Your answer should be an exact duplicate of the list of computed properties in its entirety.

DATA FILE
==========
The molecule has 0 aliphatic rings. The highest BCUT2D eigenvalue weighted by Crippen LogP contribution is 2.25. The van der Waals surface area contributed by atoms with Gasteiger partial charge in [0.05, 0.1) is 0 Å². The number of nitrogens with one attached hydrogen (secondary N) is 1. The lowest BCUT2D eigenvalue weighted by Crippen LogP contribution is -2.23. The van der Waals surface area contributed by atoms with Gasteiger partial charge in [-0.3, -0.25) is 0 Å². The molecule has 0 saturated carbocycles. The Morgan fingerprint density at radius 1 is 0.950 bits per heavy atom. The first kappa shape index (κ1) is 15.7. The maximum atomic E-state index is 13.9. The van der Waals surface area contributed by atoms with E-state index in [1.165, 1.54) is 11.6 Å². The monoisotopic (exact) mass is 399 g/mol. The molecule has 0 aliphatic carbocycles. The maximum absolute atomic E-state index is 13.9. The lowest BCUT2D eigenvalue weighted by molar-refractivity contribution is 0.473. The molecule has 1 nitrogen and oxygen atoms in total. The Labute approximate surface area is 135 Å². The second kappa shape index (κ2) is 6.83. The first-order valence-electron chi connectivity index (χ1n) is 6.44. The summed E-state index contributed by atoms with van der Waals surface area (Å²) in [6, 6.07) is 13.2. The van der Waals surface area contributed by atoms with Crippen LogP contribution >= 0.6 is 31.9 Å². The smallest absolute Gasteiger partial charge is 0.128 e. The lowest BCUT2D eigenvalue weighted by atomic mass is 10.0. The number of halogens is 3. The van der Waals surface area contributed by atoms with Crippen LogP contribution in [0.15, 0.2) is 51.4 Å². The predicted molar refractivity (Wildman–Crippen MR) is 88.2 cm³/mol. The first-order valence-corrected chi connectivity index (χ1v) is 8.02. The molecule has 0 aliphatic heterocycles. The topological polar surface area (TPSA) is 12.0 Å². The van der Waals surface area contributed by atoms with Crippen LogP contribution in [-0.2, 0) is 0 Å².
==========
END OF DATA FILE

The molecule has 0 aliphatic rings. The highest BCUT2D eigenvalue weighted by Crippen LogP contribution is 2.25. The van der Waals surface area contributed by atoms with Gasteiger partial charge in [0.05, 0.1) is 0 Å². The number of nitrogens with one attached hydrogen (secondary N) is 1. The lowest BCUT2D eigenvalue weighted by Crippen LogP contribution is -2.23. The van der Waals surface area contributed by atoms with Gasteiger partial charge in [-0.3, -0.25) is 0 Å². The molecule has 0 saturated carbocycles. The Morgan fingerprint density at radius 1 is 0.950 bits per heavy atom. The first kappa shape index (κ1) is 15.7. The maximum atomic E-state index is 13.9. The van der Waals surface area contributed by atoms with E-state index in [1.165, 1.54) is 11.6 Å². The monoisotopic (exact) mass is 399 g/mol. The molecule has 0 aliphatic carbocycles. The maximum absolute atomic E-state index is 13.9. The lowest BCUT2D eigenvalue weighted by molar-refractivity contribution is 0.473. The molecule has 1 nitrogen and oxygen atoms in total. The Labute approximate surface area is 135 Å². The second kappa shape index (κ2) is 6.83. The first-order valence-electron chi connectivity index (χ1n) is 6.44. The summed E-state index contributed by atoms with van der Waals surface area (Å²) in [6, 6.07) is 13.2. The van der Waals surface area contributed by atoms with Crippen LogP contribution >= 0.6 is 31.9 Å². The smallest absolute Gasteiger partial charge is 0.128 e. The lowest BCUT2D eigenvalue weighted by atomic mass is 10.0. The number of halogens is 3. The van der Waals surface area contributed by atoms with Crippen LogP contribution in [0.15, 0.2) is 51.4 Å². The predicted molar refractivity (Wildman–Crippen MR) is 88.2 cm³/mol. The first-order valence-corrected chi connectivity index (χ1v) is 8.02. The molecule has 0 aliphatic heterocycles. The topological polar surface area (TPSA) is 12.0 Å². The van der Waals surface area contributed by atoms with Crippen LogP contribution in [-0.2, 0) is 0 Å².